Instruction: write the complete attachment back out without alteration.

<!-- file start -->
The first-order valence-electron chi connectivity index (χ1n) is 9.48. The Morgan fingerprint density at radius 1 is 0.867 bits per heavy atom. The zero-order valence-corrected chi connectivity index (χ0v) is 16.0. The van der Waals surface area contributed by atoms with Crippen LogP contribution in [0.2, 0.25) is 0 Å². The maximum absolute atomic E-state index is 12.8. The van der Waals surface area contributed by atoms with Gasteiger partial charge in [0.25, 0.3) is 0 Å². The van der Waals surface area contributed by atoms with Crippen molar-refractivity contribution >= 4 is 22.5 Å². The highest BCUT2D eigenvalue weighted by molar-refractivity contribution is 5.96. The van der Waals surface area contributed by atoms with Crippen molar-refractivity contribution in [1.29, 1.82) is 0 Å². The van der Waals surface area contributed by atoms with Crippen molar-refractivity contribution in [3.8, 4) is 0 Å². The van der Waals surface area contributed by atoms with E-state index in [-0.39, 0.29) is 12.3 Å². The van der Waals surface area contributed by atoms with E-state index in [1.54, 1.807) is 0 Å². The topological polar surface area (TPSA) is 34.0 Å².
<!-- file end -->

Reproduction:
The first-order valence-electron chi connectivity index (χ1n) is 9.48. The Morgan fingerprint density at radius 1 is 0.867 bits per heavy atom. The zero-order valence-corrected chi connectivity index (χ0v) is 16.0. The van der Waals surface area contributed by atoms with Crippen LogP contribution in [0.2, 0.25) is 0 Å². The maximum absolute atomic E-state index is 12.8. The van der Waals surface area contributed by atoms with Gasteiger partial charge in [0.25, 0.3) is 0 Å². The van der Waals surface area contributed by atoms with Crippen molar-refractivity contribution >= 4 is 22.5 Å². The highest BCUT2D eigenvalue weighted by molar-refractivity contribution is 5.96. The van der Waals surface area contributed by atoms with Crippen molar-refractivity contribution in [1.29, 1.82) is 0 Å². The van der Waals surface area contributed by atoms with Crippen molar-refractivity contribution in [3.8, 4) is 0 Å². The van der Waals surface area contributed by atoms with E-state index in [-0.39, 0.29) is 12.3 Å². The van der Waals surface area contributed by atoms with E-state index in [1.54, 1.807) is 0 Å². The topological polar surface area (TPSA) is 34.0 Å².